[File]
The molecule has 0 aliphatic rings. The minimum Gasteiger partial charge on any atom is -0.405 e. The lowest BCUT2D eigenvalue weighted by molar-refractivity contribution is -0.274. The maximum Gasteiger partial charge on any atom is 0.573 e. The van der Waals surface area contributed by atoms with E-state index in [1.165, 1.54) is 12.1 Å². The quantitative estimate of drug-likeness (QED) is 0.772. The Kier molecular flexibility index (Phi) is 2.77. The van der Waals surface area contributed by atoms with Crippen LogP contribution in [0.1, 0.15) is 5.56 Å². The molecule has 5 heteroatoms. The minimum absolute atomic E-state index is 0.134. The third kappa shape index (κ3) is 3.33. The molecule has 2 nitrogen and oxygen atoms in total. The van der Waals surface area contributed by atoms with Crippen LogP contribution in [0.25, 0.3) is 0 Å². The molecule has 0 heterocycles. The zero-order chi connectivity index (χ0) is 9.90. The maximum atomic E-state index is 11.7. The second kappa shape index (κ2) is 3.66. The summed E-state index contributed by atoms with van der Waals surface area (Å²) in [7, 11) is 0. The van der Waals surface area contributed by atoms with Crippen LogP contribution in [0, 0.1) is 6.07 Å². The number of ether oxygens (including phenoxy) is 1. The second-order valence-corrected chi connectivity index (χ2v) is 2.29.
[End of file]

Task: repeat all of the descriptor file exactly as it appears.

The molecule has 0 aliphatic rings. The minimum Gasteiger partial charge on any atom is -0.405 e. The lowest BCUT2D eigenvalue weighted by molar-refractivity contribution is -0.274. The maximum Gasteiger partial charge on any atom is 0.573 e. The van der Waals surface area contributed by atoms with E-state index in [1.165, 1.54) is 12.1 Å². The quantitative estimate of drug-likeness (QED) is 0.772. The Kier molecular flexibility index (Phi) is 2.77. The van der Waals surface area contributed by atoms with Crippen LogP contribution in [0.1, 0.15) is 5.56 Å². The molecule has 5 heteroatoms. The minimum absolute atomic E-state index is 0.134. The third kappa shape index (κ3) is 3.33. The molecule has 2 nitrogen and oxygen atoms in total. The van der Waals surface area contributed by atoms with Crippen LogP contribution in [0.25, 0.3) is 0 Å². The molecule has 0 heterocycles. The zero-order chi connectivity index (χ0) is 9.90. The maximum atomic E-state index is 11.7. The second kappa shape index (κ2) is 3.66. The summed E-state index contributed by atoms with van der Waals surface area (Å²) in [7, 11) is 0. The van der Waals surface area contributed by atoms with Crippen LogP contribution in [0, 0.1) is 6.07 Å². The number of ether oxygens (including phenoxy) is 1. The second-order valence-corrected chi connectivity index (χ2v) is 2.29.